When I first bought an Amazon Kindle, one of the first frustrations I experienced was that my ebooks were tied to the Kindle device for no good reason. (Well, for no good consumer reason.) I had other devices that would display ebooks just as well, including a Nokia smartphone and an Asus netbook, and depending on the day I might have any combination of the three devices with me. What I discovered was that in order to read the ebook when I wanted to using whatever I had nearby, I would have to crack the encryption that locked the ebook to the Amazon Kindle.

But note that by doing that, I would be creating a new, unlocked version of the work that existed outside of the publishing industry. What’s worse, it would be in a standardized format (like ePub or PDF) that would be more popular and more robust than the locked Amazon format–which means it would be more attractive to other consumers should I ever put that new file online.

3. By creating substandard digital editions.

There are two problems here. The first is when publishers release digital copies that are missing the small-but-important touches like cover art, or that contain typos and formatting errors. The second is when ebook resellers release low-quality software that interferes with the overall enjoyment of an ebook edition.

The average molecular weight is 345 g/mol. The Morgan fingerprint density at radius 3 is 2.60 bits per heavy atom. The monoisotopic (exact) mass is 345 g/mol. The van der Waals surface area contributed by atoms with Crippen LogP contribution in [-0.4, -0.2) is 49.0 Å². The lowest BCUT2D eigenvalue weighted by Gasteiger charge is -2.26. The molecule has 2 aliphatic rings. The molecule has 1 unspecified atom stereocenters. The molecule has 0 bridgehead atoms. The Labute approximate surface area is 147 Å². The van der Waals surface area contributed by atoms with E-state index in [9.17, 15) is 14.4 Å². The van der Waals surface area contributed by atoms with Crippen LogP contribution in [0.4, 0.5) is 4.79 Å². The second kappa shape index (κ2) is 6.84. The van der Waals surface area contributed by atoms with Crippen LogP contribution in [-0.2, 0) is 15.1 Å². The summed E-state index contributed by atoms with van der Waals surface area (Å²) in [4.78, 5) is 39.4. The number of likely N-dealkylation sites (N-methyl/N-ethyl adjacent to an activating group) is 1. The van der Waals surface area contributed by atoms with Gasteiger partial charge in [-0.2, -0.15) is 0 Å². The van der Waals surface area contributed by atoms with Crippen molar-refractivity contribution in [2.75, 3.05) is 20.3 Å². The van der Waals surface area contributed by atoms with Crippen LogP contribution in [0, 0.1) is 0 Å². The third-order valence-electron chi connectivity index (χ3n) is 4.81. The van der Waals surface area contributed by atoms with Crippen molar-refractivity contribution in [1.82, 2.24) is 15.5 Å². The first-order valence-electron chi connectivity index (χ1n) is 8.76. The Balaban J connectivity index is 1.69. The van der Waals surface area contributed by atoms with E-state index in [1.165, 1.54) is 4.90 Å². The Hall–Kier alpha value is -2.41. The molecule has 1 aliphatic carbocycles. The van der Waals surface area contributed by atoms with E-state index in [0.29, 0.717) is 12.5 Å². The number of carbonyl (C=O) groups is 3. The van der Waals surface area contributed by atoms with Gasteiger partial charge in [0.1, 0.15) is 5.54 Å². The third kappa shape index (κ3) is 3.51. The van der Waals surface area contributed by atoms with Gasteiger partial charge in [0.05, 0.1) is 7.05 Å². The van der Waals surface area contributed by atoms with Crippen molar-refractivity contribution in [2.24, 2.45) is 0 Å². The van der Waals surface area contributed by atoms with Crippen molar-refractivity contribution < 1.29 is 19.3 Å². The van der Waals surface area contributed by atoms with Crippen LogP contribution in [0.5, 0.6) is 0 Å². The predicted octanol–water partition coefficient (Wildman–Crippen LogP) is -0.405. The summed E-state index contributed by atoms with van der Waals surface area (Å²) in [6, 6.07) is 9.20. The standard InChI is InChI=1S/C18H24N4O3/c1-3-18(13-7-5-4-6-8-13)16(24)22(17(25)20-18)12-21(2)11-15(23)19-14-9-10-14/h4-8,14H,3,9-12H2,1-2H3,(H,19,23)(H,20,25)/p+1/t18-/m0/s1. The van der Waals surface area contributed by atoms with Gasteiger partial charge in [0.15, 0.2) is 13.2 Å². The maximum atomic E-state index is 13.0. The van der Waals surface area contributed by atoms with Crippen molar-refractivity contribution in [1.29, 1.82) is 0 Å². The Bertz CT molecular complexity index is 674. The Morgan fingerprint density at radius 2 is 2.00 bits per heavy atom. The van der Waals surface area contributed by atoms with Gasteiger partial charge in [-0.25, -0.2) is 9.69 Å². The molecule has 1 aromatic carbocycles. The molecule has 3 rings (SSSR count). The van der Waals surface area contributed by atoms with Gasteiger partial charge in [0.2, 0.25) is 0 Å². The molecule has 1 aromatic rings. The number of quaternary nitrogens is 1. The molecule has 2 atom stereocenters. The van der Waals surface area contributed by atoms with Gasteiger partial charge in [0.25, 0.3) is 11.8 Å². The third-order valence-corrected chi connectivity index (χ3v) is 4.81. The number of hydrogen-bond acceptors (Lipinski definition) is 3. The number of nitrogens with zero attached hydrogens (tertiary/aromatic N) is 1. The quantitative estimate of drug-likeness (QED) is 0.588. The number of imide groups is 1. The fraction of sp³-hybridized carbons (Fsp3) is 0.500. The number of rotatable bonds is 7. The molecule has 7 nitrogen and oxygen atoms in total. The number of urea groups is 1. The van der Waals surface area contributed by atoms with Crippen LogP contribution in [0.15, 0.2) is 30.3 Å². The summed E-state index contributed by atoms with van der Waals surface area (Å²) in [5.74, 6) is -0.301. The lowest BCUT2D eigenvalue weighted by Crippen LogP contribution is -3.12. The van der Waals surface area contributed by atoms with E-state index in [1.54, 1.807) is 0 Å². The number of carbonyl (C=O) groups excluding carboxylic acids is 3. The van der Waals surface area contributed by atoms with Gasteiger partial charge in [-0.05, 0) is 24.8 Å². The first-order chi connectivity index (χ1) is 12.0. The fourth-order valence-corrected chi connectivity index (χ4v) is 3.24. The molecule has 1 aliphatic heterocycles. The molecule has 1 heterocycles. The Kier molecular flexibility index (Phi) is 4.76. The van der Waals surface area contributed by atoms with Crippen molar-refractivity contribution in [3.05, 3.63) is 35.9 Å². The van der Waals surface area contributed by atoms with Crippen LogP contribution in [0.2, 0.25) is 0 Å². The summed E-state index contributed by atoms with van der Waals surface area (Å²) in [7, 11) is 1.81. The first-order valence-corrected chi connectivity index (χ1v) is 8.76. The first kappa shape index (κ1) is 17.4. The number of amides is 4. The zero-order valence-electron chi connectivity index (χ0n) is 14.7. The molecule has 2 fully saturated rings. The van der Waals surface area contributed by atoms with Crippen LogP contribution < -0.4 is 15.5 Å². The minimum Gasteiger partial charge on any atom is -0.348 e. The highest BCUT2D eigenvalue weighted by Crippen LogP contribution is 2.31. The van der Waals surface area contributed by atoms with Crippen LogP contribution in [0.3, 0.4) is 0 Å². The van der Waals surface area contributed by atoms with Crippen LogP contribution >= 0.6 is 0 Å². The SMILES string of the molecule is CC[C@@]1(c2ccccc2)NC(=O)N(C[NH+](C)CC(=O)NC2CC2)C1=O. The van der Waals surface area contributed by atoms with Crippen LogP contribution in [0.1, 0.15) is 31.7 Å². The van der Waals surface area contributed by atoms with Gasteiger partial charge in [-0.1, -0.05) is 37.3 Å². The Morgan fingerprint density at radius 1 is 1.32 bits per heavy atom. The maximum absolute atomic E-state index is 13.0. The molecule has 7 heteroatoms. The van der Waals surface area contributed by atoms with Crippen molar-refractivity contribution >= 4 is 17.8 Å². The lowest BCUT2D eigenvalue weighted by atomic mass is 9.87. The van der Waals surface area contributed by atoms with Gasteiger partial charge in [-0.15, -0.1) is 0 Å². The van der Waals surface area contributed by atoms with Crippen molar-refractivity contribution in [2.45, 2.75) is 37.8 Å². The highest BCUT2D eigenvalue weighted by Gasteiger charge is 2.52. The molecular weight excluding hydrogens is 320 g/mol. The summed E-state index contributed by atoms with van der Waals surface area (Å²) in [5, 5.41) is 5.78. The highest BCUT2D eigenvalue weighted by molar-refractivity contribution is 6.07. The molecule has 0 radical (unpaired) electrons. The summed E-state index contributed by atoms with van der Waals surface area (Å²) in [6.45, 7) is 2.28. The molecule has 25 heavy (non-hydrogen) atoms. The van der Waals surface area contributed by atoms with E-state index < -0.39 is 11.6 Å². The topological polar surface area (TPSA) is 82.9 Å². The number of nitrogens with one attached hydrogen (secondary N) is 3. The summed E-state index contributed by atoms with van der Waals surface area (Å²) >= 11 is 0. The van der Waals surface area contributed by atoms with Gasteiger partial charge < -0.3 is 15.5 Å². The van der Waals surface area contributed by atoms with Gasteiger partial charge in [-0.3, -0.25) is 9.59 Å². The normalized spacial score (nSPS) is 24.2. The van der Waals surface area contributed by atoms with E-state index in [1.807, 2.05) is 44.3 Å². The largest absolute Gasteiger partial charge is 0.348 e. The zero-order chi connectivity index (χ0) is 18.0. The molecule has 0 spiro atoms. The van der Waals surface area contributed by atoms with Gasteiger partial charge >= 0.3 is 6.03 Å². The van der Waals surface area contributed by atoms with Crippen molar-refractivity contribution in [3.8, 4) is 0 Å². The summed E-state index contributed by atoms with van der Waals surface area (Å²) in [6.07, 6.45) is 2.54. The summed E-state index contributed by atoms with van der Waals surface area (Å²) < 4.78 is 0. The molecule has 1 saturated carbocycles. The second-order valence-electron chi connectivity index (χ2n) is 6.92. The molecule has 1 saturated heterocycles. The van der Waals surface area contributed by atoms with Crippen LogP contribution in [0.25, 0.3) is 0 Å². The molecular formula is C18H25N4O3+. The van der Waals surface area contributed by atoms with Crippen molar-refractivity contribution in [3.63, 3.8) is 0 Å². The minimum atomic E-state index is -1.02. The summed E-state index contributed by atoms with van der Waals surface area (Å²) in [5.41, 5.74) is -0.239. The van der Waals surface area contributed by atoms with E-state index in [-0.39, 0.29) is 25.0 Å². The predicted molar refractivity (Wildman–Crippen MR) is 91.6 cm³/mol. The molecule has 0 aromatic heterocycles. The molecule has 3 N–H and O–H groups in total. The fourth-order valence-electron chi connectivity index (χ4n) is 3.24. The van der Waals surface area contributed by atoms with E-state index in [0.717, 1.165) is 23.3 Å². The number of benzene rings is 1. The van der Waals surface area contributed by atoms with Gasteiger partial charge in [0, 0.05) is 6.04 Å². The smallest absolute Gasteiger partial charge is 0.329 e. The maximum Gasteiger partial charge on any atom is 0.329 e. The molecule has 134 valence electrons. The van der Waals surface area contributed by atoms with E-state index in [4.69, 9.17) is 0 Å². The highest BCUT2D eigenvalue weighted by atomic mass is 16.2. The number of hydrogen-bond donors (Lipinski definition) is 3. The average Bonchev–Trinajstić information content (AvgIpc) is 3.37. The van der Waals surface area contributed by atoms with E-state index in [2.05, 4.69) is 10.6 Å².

Jane at Dear Author has a great post about why it sucks when publishers treat ebook purchasers like second class citizens:

The important thing for pubs to remember is digital consumers are not undiscerning. We just prefer a different format. Being on the internet doesn’t change our affinity for visual stimulation. If anything, we’ve become more accustomed to interesting graphics and interactive multi media now that we use the internet as our primary source of information.

As far as the second problem, consider Kathy Griffin’s recent autobiography “Official Book Club Selection”. I recently bought the encrypted ePub version of this book from ShortCovers to read on my iPhone. It turns out that every chapter has photos, which I only knew about because as I read it on my iPhone, I kept coming across captions for missing images. Later I opened the file on my PC using the Adobe Digital Editions reader and discovered that the photos were indeed in the file, but hadn’t made the transition over to the iPhone version.

This is really ShortCovers’ fault for creating a bad iPhone app that can’t handle the full breadth of an ePub file’s content capabilities. But on a deeper level, it’s the publisher’s problem. Imagine if a supermarket stocked Coca-Cola but poured it out of the original 2-liter bottles into homemade plastic bottles. Coca-Cola would rightly insist that the supermarket sell the product as intended or stop selling it immediately.

The solution? To crack the DRM on the ShortCovers file and then read it on my iPhone using a higher-quality app like Stanza. Unfortunately, this once again creates a new, unlocked digital version that exists completely outside the publisher/author revenue stream.